After five years, it seemed like I should see where she was now.
I had a drivers license, a car, and no class on Monday.
As my bagel warmed up in the toaster over, I threw some snacks into a bag – some cuties, a few granola bars, and two bottles of water, along with my full reusable bottle.
The slow backroads of Rohnert Park passed away to the slower backroads of Cotati as I drove towards Highway 101.
A few dark clouds hung in the sky. My windows were cracked just slightly as I began the drive south. The dark clouds turned to rain just past the Richmond-San Rafael Bridge.
I had little for my destination but an address.
I crossed the mountains east of Livermore and the windmills waved me off to Interstate-5. Clear skies and warmer weather greeted me. My windows rolled down as the Back to the Future theme came on. I sped up to 88 miles an hour for a few seconds, then got bored and slowed back down.
My exit drew closer.
Empty fields and no traffic greeted me in the middle of nowhere.
I made a few turns, and parked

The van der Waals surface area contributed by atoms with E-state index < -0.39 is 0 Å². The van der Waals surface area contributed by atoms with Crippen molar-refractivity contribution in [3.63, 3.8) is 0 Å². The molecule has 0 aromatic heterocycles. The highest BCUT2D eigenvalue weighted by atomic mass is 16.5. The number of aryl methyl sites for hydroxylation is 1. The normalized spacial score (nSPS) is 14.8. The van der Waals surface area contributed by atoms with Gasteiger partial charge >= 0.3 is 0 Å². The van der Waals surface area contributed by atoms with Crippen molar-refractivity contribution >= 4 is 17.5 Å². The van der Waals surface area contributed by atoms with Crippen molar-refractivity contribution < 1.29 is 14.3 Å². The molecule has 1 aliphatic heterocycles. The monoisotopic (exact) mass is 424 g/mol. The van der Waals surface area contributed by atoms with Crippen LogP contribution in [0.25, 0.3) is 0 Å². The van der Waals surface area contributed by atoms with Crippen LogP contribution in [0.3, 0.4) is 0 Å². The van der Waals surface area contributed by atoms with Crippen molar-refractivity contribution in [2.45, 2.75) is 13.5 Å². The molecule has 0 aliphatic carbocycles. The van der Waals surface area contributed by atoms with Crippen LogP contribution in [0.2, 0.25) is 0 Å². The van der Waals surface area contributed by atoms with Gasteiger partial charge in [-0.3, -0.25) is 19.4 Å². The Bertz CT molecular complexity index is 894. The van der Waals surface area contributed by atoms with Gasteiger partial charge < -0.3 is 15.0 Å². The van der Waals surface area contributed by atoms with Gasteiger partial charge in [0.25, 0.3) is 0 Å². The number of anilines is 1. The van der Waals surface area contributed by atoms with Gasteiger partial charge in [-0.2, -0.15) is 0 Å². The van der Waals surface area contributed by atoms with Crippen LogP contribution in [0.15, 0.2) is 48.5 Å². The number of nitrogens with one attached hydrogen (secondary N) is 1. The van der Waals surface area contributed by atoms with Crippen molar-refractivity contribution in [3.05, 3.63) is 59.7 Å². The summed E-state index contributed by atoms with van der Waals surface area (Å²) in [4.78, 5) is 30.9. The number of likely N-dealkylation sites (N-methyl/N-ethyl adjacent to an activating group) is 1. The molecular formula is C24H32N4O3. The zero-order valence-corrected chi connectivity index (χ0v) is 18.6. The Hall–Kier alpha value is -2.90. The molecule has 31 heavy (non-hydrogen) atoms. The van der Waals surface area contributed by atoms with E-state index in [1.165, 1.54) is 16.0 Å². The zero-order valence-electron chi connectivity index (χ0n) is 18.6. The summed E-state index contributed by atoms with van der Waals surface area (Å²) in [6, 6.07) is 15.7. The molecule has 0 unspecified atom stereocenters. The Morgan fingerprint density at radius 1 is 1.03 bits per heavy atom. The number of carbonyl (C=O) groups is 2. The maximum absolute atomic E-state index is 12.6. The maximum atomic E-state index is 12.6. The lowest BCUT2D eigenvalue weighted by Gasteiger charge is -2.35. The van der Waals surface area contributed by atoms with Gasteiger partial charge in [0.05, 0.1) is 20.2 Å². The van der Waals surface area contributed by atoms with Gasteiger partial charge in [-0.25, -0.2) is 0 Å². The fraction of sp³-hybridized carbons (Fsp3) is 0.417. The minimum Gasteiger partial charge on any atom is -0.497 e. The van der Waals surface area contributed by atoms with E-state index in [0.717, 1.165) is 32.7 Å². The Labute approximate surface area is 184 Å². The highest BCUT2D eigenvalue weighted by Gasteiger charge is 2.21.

Grass waved on the hills around me.
I parked my car, got out and walked around. I had the number I was looking for, but no idea where to go, so I wandered around a building, by a fountain, along some flagpoles. Then I saw a sign pointing to the number I was looking for. My heart skipped a beat and I stood still for a moment.
I took one step forward, then another. I found myself walking until I passed the number I was looking for. I took a few steps back then turned to the one I was looking for.
There she was.
“Hi mom,” I whispered, looking down at her gravestone for the first time.
“I guess this is the closest we’ve been in a few years, huh?”
I sat down and ran my fingers along the engraving of her name.
I looked on for a few moments, looked at the mountains around me, and stood.
“I love you mom,” I said, realizing that I was just at a place. A place with a stone. A stone that represents a person. A person who has never been to that place. So why should that place be significant to me.
I realized that more significant is the sidewalk I was walking on two days before she died when I had to stop and cry for 10 minutes. That more significant that this place were places I had been with my mom. People who knew her.
“This is just a stone,” and I looked up “I love you mom.”
I got back in my car, not even 30 minutes after arriving, and started to drive back.
When I Look at You by Miley Cyrus came on, and I shed a few tears, remembering that death is permanent and realizing that so is the impact of life truly lived.